Copyright, Music, My Stories

Copyright and Public Domain

January is a big month when it comes to copyright. You get old works entering the public domain for creators to use and create new works based on em.

So every 1 Jan, copyrighted works become copyright free.

Copyrighted works from 1925 entered the U.S. public domain, where they became free for all to use and build upon.

But these works from 1925 really expired in 2001 however the U.S. Congress extended the 75 year term to 95 years on the recommendation of the corporations that held the rights.

So if your a writer, you can use the story and ideas from “The Great Gatsby” by F. Scott Fitzgerald for your next story or “In Our Time” by Ernest Hemingway. Hell you can even rewrite them and include zombies. You can use them to make your own video game or movie without paying a fee.

The worrying part is how would the Public Domain look in the future.

Artists are selling off their rights to Investment organizations. And if there’s one thing I know, organizations will fight tooth and nail and lobby and bribe their way to ensure they do not lose out on their investments. More on that below.

First, Nicki Minaj paid Tracy Chapman $450K to make a copyright suit go away over an uncleared sample.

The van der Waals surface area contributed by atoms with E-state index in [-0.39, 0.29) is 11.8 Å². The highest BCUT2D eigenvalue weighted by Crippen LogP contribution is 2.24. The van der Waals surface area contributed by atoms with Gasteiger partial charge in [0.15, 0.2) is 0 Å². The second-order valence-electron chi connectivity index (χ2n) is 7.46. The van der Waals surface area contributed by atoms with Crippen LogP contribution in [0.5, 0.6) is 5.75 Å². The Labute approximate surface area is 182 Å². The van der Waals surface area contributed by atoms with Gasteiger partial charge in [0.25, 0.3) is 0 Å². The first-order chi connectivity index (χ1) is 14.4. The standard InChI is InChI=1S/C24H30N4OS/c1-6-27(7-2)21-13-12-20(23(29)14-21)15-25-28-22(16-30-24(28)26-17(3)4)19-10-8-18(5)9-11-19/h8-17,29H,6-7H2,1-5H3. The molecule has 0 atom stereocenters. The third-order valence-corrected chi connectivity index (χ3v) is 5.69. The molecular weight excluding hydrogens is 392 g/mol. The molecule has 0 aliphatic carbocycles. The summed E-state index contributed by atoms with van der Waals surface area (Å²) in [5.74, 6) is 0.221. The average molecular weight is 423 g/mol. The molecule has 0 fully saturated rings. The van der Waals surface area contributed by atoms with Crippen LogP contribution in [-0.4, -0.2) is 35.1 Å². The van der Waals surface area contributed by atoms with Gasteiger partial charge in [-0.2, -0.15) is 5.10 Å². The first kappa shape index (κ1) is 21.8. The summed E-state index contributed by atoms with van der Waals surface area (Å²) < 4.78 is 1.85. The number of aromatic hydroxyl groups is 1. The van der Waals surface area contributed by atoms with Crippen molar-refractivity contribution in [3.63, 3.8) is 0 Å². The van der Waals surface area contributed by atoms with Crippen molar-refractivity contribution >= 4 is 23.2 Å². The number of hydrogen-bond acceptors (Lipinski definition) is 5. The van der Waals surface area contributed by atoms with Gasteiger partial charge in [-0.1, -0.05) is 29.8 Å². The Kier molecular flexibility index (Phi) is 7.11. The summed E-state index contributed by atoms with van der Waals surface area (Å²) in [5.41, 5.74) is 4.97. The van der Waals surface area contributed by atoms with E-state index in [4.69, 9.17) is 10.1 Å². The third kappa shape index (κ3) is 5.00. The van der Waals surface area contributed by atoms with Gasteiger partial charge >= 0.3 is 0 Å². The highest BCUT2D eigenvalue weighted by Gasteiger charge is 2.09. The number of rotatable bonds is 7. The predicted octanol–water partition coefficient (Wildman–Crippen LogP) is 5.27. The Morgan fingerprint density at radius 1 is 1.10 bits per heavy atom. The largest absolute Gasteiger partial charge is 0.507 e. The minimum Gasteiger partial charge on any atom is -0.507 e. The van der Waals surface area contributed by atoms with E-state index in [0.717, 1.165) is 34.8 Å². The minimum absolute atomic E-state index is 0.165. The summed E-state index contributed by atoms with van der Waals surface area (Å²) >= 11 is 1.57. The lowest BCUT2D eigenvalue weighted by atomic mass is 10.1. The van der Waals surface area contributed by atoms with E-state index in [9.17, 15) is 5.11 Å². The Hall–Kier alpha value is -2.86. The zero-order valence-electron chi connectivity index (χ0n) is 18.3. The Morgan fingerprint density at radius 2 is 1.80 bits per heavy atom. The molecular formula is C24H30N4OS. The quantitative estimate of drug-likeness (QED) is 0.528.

You see these popular artists and their producers and co-writers, use an existing famous song as the “foundation/bed” of a new song.

And they work it up, change the lyrics and bring in some other stuff and so forth. And if it still sounds similar to the original they will ask for a clearance or in some cases, run the gauntlet and release it, without a clearance.

Anyway this song was pulled from the Minaj album because Chapman wouldn’t give the clearance but Minaj liked the song so much and in a devious move, she gave the song to a radio DJ who played it and then uploaded it to social media.

Which of course pissed off Chapman.

And artists keep selling their copyrights to investment firms.

Here is a current artist in Ryan Tedder from One Republic who apart from writing songs for One Republic, he also writes for others.

An Investment firm called KKR doesn’t want to miss out on what other investment firms are doing, so they made a deal with Tedder to get a majority stake in his copyrights, which the firm valued at $200 million.

But Tedder previously made deals.

Check it out.

In 2016, he sold a percentage of his publishing, (but not the OneRepublic publishing), to Downtown Music Holdings. This firm will continue to own and administer those copyrights.

This is a usual business practice in which the artist tries to get the best price for their catalogue from a publisher for a limited term. Especially a valuable catalogue.

Universal Music Group’s Interscope Records still owns the master recordings to OneRepublic’s recorded music and they will earn the majority of revenue from sales and streaming and pay the artist as per the recording agreement.

KKR will earn income from Tedder’s and One Republic royalty income, as well as his producer royalties from other recordings for other artists.

A lot of hands are involved and it’s a complicated payment structure and who would have thought that Copyright would have become so complicated with so many deals.


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